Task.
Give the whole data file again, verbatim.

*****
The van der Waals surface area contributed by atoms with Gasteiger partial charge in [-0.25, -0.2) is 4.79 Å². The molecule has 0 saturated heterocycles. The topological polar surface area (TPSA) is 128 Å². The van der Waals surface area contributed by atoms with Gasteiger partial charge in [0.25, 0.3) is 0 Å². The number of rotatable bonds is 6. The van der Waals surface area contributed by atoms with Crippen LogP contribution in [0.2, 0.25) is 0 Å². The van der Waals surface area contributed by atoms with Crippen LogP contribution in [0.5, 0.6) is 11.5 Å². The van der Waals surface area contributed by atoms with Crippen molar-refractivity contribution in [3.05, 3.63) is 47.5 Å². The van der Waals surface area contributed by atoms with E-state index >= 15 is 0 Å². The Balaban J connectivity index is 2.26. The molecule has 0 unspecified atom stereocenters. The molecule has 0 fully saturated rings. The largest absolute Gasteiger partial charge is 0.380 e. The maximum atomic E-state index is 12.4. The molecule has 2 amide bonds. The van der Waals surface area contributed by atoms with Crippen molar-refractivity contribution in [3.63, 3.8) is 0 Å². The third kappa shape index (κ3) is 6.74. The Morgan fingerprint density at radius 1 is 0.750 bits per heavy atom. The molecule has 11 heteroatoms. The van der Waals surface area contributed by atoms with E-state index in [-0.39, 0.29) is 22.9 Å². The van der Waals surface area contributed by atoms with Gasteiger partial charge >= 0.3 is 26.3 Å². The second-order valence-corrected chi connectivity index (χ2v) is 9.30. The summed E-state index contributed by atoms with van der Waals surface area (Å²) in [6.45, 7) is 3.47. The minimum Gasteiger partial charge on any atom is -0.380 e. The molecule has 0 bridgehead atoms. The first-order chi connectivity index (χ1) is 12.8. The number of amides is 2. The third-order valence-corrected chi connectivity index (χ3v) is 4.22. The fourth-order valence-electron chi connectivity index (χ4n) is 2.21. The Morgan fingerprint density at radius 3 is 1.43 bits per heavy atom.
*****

The van der Waals surface area contributed by atoms with Gasteiger partial charge in [-0.25, -0.2) is 4.79 Å². The molecule has 0 saturated heterocycles. The topological polar surface area (TPSA) is 128 Å². The van der Waals surface area contributed by atoms with Gasteiger partial charge in [0.25, 0.3) is 0 Å². The number of rotatable bonds is 6. The van der Waals surface area contributed by atoms with Crippen LogP contribution in [0.2, 0.25) is 0 Å². The van der Waals surface area contributed by atoms with Crippen LogP contribution in [0.5, 0.6) is 11.5 Å². The van der Waals surface area contributed by atoms with Crippen molar-refractivity contribution in [3.05, 3.63) is 47.5 Å². The van der Waals surface area contributed by atoms with E-state index >= 15 is 0 Å². The Balaban J connectivity index is 2.26. The molecule has 0 unspecified atom stereocenters. The molecule has 0 fully saturated rings. The largest absolute Gasteiger partial charge is 0.380 e. The maximum atomic E-state index is 12.4. The molecule has 2 amide bonds. The van der Waals surface area contributed by atoms with Crippen molar-refractivity contribution in [3.63, 3.8) is 0 Å². The third kappa shape index (κ3) is 6.74. The Morgan fingerprint density at radius 1 is 0.750 bits per heavy atom. The molecule has 11 heteroatoms. The van der Waals surface area contributed by atoms with E-state index in [-0.39, 0.29) is 22.9 Å². The van der Waals surface area contributed by atoms with Gasteiger partial charge >= 0.3 is 26.3 Å². The second-order valence-corrected chi connectivity index (χ2v) is 9.30. The summed E-state index contributed by atoms with van der Waals surface area (Å²) in [6.45, 7) is 3.47. The minimum Gasteiger partial charge on any atom is -0.380 e. The molecule has 0 bridgehead atoms. The first-order chi connectivity index (χ1) is 12.8. The number of amides is 2. The third-order valence-corrected chi connectivity index (χ3v) is 4.22. The fourth-order valence-electron chi connectivity index (χ4n) is 2.21. The Morgan fingerprint density at radius 3 is 1.43 bits per heavy atom.